I had what I call PTSD. Personal Trainer Stress Disorder.
I like to work out hard, but I don’t respond well to being in the zone where the red lights are flashing the entire time. Do you know what I mean? Those warning lights that start flashing “STOP” in our minds when the workout goes past a certain point. Challenging exercises are one thing. Non-stop level red is another. There is a point where I check out mentally, because I am teetering on the verge of a self-esteem crash.
I want to work hard, and I want results. But I want to feel like I am succeeding, not failing. This, I have found, is a small window and takes a lot of communication between trainer and client to find. And a lot of trust.
Over the years, I have heard the story of PTSD often from women in their forties, fifties and sixty-plus who have worked with trainers at big gyms. I am not saying all young, male trainers are insensitive to women over 40. That is not at all true. I certainly wasn’t being honest with Jack that his workouts were leaving me feeling bad about myself instead of empowered.
But if we’re going to work with a trainer, they must understand that jumping might make us pee. And that we’re terrified to hurt our backs, our knees or our shoulder again. And having our heart rates so high the entire workout sometimes leads to feeling out of control with food, especially sugar. And too exhausted or sore to function well for the next day or two doesn’t work well, either. We’re busy women.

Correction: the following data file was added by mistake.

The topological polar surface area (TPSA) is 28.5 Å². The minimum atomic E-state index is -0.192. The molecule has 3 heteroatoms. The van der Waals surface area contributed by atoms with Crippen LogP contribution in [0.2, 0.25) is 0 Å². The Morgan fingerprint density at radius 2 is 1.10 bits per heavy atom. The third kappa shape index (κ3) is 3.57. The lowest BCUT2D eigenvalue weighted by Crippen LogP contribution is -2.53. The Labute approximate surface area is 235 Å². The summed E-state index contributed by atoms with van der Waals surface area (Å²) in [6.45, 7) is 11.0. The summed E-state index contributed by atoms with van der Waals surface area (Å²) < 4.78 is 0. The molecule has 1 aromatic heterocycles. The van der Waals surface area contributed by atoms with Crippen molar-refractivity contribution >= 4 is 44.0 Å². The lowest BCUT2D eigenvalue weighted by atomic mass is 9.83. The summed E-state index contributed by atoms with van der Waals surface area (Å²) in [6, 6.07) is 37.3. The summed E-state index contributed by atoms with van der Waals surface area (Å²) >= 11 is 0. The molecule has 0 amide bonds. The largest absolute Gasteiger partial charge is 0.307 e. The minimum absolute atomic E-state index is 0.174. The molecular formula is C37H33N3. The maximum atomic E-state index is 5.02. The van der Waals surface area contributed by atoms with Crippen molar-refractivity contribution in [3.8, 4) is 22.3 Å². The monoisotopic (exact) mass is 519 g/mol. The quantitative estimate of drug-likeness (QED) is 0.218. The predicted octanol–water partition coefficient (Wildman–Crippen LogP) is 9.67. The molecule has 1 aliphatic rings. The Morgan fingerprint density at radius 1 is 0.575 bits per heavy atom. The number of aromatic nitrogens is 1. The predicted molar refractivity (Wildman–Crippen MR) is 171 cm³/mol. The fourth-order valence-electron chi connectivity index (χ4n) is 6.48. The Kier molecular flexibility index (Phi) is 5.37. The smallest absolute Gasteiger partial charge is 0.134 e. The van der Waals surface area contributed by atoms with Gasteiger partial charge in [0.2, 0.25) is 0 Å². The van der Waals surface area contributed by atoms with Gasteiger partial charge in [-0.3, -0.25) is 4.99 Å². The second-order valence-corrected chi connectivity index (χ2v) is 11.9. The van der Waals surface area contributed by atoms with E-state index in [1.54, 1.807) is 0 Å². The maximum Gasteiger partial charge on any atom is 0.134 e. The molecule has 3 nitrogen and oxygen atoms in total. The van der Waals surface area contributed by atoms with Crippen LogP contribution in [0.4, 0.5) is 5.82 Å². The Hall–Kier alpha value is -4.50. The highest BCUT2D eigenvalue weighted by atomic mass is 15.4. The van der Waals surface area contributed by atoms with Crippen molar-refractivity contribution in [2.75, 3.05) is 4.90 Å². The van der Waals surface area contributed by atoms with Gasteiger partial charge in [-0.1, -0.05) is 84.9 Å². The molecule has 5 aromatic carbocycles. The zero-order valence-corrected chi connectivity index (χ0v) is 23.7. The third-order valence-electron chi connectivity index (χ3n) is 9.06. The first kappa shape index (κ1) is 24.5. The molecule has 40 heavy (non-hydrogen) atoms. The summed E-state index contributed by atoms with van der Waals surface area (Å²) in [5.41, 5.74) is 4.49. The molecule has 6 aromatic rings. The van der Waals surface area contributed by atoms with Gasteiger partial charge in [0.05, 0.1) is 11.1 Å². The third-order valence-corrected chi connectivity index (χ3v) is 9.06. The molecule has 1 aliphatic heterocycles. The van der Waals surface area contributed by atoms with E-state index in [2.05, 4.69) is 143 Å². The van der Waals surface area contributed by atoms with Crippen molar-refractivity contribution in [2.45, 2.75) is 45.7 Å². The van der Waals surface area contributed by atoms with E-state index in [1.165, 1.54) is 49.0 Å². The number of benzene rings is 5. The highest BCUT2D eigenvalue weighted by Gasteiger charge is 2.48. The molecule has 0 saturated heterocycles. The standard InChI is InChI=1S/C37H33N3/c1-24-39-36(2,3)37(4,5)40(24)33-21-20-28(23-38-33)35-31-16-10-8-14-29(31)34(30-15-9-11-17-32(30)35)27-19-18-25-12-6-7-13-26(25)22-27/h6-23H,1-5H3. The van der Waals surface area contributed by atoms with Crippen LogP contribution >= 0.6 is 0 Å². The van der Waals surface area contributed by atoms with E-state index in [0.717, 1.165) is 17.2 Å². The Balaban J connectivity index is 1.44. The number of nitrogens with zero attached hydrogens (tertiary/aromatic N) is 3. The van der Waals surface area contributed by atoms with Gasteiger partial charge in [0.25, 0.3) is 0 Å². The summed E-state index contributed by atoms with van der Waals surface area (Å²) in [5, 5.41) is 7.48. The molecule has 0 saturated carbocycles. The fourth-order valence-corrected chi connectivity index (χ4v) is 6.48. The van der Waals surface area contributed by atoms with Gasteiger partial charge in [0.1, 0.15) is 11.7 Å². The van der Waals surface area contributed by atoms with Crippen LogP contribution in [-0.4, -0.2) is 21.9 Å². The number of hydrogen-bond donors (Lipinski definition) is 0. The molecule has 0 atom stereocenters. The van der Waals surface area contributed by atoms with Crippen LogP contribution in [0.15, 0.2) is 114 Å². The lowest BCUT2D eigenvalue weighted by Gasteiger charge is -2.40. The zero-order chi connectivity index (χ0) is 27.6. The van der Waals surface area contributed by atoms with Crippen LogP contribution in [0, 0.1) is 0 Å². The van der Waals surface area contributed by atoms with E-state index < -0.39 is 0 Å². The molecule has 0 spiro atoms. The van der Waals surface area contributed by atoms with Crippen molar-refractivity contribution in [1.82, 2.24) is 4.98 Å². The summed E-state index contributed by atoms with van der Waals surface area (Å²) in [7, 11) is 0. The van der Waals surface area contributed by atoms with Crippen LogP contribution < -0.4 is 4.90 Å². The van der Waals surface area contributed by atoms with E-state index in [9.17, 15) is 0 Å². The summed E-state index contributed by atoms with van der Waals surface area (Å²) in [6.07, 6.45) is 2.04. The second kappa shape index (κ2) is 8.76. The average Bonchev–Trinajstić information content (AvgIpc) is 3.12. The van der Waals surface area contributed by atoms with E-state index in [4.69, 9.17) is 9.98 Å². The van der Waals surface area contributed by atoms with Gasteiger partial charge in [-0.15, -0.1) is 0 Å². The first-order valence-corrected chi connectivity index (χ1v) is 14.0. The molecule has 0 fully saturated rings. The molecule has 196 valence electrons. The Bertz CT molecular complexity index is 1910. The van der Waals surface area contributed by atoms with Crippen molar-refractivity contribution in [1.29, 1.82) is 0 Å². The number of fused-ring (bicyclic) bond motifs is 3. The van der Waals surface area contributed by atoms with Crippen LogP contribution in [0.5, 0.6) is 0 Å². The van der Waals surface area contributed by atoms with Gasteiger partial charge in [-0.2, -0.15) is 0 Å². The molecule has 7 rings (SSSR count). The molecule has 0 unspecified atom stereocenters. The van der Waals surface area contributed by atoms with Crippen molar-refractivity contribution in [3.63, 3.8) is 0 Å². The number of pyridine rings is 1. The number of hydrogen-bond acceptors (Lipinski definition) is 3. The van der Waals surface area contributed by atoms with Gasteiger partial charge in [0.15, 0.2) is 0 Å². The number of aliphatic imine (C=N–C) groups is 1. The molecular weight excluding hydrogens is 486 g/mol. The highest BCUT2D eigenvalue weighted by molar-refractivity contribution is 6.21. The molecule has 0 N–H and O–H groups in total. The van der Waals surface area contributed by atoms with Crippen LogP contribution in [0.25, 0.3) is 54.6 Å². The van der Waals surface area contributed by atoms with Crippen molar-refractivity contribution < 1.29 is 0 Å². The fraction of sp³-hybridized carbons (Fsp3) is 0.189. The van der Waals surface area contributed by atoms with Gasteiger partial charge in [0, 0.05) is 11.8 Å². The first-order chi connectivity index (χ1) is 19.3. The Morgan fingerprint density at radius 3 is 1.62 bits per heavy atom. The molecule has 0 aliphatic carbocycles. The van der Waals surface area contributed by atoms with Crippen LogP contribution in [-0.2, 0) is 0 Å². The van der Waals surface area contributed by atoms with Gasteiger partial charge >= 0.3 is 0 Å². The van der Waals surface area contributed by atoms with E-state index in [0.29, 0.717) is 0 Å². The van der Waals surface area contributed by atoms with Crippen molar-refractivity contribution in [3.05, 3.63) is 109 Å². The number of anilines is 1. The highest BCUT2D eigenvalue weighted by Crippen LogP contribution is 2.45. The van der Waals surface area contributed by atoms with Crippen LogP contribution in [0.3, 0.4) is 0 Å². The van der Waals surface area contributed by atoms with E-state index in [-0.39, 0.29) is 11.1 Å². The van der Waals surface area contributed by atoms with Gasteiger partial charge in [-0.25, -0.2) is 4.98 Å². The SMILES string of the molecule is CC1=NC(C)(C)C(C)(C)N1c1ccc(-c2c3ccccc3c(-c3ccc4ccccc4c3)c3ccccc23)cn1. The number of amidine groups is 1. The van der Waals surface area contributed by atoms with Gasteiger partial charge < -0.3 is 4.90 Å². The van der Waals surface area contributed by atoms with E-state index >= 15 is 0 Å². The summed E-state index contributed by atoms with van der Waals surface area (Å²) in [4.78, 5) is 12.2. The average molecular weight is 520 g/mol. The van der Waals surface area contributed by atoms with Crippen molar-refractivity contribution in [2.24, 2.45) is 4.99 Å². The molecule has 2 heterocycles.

I heard a story last week about a hair-stylist whose trainer worked her arms so hard, she was too sore to work for the next two days. I don’t know. That just doesn’t seem beneficial to me. You can get really strong biceps and triceps without having to call off work to allow them to heal.
There is a window. Not too easy, not too hard.
We must be clear that we are working out in part to strengthen our bodies, but what means even more to us is how we feel about ourselves and how we function in our lives.
Our self-love muscle must get strengthened, too.
So how do you strengthen your self-love muscle while working out? You honor who you are and you listen to your inner voice. If the red lights start flashing, take a break and walk on the treadmill until you feel ready to resume. If you feel fear that you are going to get hurt, tell your trainer. If you feel like you are failing the entire time, it is no problem to back off the level a bit. You have all the time in the world to get stronger arms, legs and core. This is a long-term journey.
What is most important is each workout helps rebuild your belief in the fitness process, and your ability to succeed at it. There is one gift that you should take away from every workout, and that is the feeling of, “I did it!”
Success. Victory! Do that over and over consistently, one step at a time, one day at a time, and your self-love muscle gets as strong as those beautiful arms, legs and core.